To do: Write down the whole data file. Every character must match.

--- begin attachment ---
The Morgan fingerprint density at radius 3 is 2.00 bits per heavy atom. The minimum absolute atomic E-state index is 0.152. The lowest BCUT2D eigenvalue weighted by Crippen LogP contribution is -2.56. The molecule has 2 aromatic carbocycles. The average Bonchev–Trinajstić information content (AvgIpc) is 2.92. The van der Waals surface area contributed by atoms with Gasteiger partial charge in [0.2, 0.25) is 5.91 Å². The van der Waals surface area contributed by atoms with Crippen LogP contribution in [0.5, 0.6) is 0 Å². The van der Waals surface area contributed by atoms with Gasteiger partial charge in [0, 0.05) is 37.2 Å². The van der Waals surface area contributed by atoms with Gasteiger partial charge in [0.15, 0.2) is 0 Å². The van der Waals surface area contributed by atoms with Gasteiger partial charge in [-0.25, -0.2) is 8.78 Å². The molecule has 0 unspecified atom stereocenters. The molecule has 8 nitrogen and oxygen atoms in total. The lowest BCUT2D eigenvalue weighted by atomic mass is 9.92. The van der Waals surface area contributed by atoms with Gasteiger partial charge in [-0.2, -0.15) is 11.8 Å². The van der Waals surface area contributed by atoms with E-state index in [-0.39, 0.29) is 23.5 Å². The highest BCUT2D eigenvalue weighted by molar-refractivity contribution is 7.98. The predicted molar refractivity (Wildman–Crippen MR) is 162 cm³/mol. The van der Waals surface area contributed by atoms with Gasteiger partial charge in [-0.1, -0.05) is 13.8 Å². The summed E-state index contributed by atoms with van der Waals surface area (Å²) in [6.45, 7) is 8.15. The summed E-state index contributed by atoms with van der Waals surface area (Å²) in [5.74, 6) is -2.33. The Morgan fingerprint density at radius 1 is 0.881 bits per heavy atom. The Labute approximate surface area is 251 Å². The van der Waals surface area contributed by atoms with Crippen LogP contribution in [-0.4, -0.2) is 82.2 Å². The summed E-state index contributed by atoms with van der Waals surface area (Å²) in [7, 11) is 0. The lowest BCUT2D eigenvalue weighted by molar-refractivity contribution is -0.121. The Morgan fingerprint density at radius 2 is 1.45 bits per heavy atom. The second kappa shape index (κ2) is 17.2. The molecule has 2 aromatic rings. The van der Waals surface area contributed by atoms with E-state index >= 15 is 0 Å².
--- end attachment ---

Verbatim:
The Morgan fingerprint density at radius 3 is 2.00 bits per heavy atom. The minimum absolute atomic E-state index is 0.152. The lowest BCUT2D eigenvalue weighted by Crippen LogP contribution is -2.56. The molecule has 2 aromatic carbocycles. The average Bonchev–Trinajstić information content (AvgIpc) is 2.92. The van der Waals surface area contributed by atoms with Gasteiger partial charge in [0.2, 0.25) is 5.91 Å². The van der Waals surface area contributed by atoms with Crippen LogP contribution in [0.5, 0.6) is 0 Å². The van der Waals surface area contributed by atoms with Gasteiger partial charge in [0, 0.05) is 37.2 Å². The van der Waals surface area contributed by atoms with Gasteiger partial charge in [0.15, 0.2) is 0 Å². The van der Waals surface area contributed by atoms with Gasteiger partial charge in [-0.25, -0.2) is 8.78 Å². The molecule has 0 unspecified atom stereocenters. The molecule has 8 nitrogen and oxygen atoms in total. The lowest BCUT2D eigenvalue weighted by atomic mass is 9.92. The van der Waals surface area contributed by atoms with Gasteiger partial charge in [-0.2, -0.15) is 11.8 Å². The van der Waals surface area contributed by atoms with E-state index in [-0.39, 0.29) is 23.5 Å². The highest BCUT2D eigenvalue weighted by molar-refractivity contribution is 7.98. The predicted molar refractivity (Wildman–Crippen MR) is 162 cm³/mol. The van der Waals surface area contributed by atoms with Gasteiger partial charge in [-0.1, -0.05) is 13.8 Å². The summed E-state index contributed by atoms with van der Waals surface area (Å²) in [6.45, 7) is 8.15. The summed E-state index contributed by atoms with van der Waals surface area (Å²) in [5.74, 6) is -2.33. The Morgan fingerprint density at radius 1 is 0.881 bits per heavy atom. The Labute approximate surface area is 251 Å². The van der Waals surface area contributed by atoms with Crippen LogP contribution in [-0.4, -0.2) is 82.2 Å². The summed E-state index contributed by atoms with van der Waals surface area (Å²) in [7, 11) is 0. The lowest BCUT2D eigenvalue weighted by molar-refractivity contribution is -0.121. The Morgan fingerprint density at radius 2 is 1.45 bits per heavy atom. The second kappa shape index (κ2) is 17.2. The molecule has 2 aromatic rings. The van der Waals surface area contributed by atoms with E-state index >= 15 is 0 Å².